Throughout the programme there will be an environment supporting creativity, resilience, peer-to-peer learning, networking and connectivity. The programme will offer professional skills training to support students for different career paths in industry, academia and beyond, and will help students discover and nurture their leadership approach in varied contexts. Cross-cohort events will include student-led conferences, research seminars, onsite and offsite research and career development workshops led by internal and external experts and other activities.

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The MASt in Physics is a taught master's-level course in which students who applied from outside the University of Cambridge work alongside students taking the final year of the integrated undergraduate-and-master's course in Physics. This year is designed for students who wish to pursue a professional career in physics, (in academic or industrial research) and who are already familiar with the physics covered in a typical three-year UK bachelor's physics programme.

MASt students study alongside the fourth-year students taking the physics part of the integrated Cambridge Natural Science course, commonly referred to as Part III physics. Details of the current Part III physics course can be found on the Department of Physics website.

The MASt in Physics should not be confused with the MASt courses in Mathematics and in Astrophysics, each of which provides an alternative taught master's course with physics components.

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The MPhil is offered by the Department of Physics as a full-time period of research and introduces students to research skills and specialist knowledge. Students are integrated into the research culture of the Department by joining a research group. They are expected to attend the Department’s programme of research seminars and other postgraduate courses but most research training is provided within the group structure and overseen by their supervisor.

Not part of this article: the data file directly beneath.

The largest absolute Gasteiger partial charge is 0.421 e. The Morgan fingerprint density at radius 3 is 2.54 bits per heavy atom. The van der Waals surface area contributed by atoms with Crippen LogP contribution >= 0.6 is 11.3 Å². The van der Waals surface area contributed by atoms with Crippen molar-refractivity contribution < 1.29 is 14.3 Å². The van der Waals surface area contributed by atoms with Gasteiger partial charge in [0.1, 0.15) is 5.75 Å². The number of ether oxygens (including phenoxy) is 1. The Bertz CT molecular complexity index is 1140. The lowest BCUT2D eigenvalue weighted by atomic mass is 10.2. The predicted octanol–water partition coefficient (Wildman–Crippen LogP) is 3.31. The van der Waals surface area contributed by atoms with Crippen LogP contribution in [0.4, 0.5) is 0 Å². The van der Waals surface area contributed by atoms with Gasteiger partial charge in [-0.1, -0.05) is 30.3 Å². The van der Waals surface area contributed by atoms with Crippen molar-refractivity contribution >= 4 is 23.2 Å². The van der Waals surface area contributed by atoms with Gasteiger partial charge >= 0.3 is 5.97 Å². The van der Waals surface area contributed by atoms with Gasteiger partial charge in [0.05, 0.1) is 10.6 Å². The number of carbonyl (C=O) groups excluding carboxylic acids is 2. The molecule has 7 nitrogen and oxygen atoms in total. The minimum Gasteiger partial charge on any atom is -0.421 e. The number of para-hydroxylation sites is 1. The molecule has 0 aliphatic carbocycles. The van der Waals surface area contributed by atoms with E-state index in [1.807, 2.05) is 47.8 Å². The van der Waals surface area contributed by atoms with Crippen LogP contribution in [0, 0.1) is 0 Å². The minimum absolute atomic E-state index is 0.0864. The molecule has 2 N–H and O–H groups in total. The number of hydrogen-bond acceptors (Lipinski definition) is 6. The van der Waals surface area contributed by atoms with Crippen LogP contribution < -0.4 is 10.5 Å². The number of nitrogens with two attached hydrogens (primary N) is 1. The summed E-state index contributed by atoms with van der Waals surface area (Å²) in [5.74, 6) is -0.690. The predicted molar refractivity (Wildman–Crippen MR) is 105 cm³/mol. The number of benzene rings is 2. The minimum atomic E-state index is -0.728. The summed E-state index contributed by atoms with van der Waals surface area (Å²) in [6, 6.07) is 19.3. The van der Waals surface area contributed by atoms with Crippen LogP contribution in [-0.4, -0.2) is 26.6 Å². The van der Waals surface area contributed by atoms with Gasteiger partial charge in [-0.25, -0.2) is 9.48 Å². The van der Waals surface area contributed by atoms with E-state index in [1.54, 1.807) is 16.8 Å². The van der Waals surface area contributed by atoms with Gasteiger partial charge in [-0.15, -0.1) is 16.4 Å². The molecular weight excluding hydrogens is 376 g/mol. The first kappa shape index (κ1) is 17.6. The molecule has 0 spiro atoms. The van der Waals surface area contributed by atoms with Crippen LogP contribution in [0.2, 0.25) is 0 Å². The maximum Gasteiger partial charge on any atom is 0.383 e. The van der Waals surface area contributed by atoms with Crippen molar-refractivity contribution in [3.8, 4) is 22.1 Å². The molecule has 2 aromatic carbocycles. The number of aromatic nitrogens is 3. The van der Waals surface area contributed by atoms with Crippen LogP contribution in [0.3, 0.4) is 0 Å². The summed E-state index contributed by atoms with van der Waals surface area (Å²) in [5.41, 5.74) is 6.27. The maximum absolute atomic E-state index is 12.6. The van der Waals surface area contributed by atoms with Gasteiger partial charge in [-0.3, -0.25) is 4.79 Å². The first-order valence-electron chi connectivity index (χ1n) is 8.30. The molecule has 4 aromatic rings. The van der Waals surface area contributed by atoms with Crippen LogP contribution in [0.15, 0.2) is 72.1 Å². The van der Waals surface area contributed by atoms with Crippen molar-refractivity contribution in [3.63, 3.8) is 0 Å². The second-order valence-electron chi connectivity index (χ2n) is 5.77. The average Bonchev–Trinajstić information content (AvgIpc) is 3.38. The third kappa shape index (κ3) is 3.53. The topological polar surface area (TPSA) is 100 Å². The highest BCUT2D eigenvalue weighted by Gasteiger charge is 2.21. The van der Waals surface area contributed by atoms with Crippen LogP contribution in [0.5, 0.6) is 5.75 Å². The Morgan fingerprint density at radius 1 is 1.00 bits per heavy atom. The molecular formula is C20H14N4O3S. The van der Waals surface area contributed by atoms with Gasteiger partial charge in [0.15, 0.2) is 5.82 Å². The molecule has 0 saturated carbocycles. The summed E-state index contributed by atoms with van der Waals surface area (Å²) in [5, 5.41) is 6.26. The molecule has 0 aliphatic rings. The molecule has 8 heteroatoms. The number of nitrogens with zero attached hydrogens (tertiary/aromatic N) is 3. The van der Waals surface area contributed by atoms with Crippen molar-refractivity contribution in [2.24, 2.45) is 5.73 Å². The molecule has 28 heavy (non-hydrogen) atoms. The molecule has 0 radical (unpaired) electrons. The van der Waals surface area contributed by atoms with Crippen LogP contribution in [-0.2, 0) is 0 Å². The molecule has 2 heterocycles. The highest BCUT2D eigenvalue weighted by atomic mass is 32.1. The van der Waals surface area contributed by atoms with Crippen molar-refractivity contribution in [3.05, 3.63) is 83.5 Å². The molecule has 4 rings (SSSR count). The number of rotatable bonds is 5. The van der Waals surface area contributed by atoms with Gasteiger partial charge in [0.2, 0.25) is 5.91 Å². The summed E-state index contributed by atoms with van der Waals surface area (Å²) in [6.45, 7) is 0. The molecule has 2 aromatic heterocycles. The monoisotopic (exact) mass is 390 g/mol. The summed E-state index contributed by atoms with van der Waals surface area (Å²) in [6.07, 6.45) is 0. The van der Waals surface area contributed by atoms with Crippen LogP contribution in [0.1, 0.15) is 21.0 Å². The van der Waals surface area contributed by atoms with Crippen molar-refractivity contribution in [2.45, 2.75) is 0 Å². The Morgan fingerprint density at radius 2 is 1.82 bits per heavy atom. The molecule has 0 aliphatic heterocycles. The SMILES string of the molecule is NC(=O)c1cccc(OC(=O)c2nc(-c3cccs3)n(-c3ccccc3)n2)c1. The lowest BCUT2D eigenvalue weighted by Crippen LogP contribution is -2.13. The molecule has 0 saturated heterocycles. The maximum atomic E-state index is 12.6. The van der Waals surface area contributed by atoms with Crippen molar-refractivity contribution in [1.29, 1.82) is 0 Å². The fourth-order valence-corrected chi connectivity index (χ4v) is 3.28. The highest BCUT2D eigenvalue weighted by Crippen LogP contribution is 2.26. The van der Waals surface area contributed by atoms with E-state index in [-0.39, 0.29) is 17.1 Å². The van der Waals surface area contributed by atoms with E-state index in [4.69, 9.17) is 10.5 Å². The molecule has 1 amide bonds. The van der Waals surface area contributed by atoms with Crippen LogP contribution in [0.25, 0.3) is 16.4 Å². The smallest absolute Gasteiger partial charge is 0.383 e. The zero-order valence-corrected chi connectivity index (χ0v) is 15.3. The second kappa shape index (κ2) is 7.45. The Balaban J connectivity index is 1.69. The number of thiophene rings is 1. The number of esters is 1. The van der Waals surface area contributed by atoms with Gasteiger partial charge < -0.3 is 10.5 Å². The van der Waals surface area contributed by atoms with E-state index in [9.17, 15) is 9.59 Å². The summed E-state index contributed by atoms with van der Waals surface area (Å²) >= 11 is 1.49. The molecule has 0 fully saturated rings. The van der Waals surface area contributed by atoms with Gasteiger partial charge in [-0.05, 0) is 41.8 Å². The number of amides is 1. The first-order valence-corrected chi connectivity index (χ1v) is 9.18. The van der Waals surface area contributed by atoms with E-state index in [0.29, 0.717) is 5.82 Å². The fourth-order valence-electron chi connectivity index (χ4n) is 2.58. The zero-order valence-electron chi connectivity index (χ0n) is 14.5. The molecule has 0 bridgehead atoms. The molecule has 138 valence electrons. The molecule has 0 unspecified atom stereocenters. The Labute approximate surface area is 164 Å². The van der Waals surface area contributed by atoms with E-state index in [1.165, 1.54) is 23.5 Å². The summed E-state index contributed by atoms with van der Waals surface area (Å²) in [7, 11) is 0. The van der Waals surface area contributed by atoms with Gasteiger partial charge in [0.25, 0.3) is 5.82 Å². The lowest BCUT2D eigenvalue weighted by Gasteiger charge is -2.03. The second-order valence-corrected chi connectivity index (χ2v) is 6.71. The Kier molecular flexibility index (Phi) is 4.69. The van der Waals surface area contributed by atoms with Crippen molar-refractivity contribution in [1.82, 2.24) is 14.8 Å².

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The PhD in Physics is a full-time period of research which introduces or builds upon, research skills and specialist knowledge. Applications for part-time study may also be considered but there are attendance requirements that need to be fulfilled. Students are assigned to a research supervisor, a specialist in part or all of the student's chosen research field, and join a research group which might vary in size between a handful to many tens of individuals. Details of the various research groups can be found on the Research Groups page on the Department of Physics website.

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The MPhil programme in Scientific Computing provides world-class education on high performance computing and advanced algorithms for numerical simulation at continuum and atomic-scale levels. The course trains early-career scientists in the use of existing computational software and in the underlying components of the simulation pipeline, from mathematical models of physical systems and advanced numerical algorithms for their discretisation, to object-oriented programming and methods for high-performance computing for deployment in contemporary massively parallel computers.  As a result, course graduates have rigorous research skills and are formidably well-equipped to proceed to doctoral research or directly into employment. The highly transferable skills in algorithm development and high-performance computing make our graduates extremely employable in all sectors of industry, commerce and finance.

The MPhil in Scientific Computing is suitable for graduates from any discipline of natural sciences, technology or engineering, who have good mathematical and computational skills.  

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4 courses also advertised in the Department of Physics

From the School of the Biological Sciences

The Cambridge Biosciences DTP is a four year fully-funded PhD programme that aims to create highly skilled and employable people. The programme offers training across 23 University Departments/Institutes and 3 Partner Institutes providing access to a wide range of research areas related to the strategic themes of the BBSRC. We offer three types of DTP studentships:

  • DTP Standard
  • Targeted
  • iCase

During the programme, DTP Standard and Targeted students will undertake two ten-week rotations in different labs before commencing their PhD. They will receive training in a variety of areas including but not limited to statistics, programming, ethics, data analysis, scientific writing and public engagement. Students will also undertake a 12-week internship (PIPS).

iCase students are not required to undertake rotations but may do so if they feel that this training would be useful. They must undertake a placement with their Industrial Partner for a minimum of three months and a maximum of 18 months.

Students will be expected to submit their thesis at the end of the fourth year.

Part-time study, whilst not the norm, may be viable, depending on the project, and will be considered on a case by case basis so please discuss this option with your proposed supervisor before making an application for this mode of study.

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From the Department of Materials Science and Metallurgy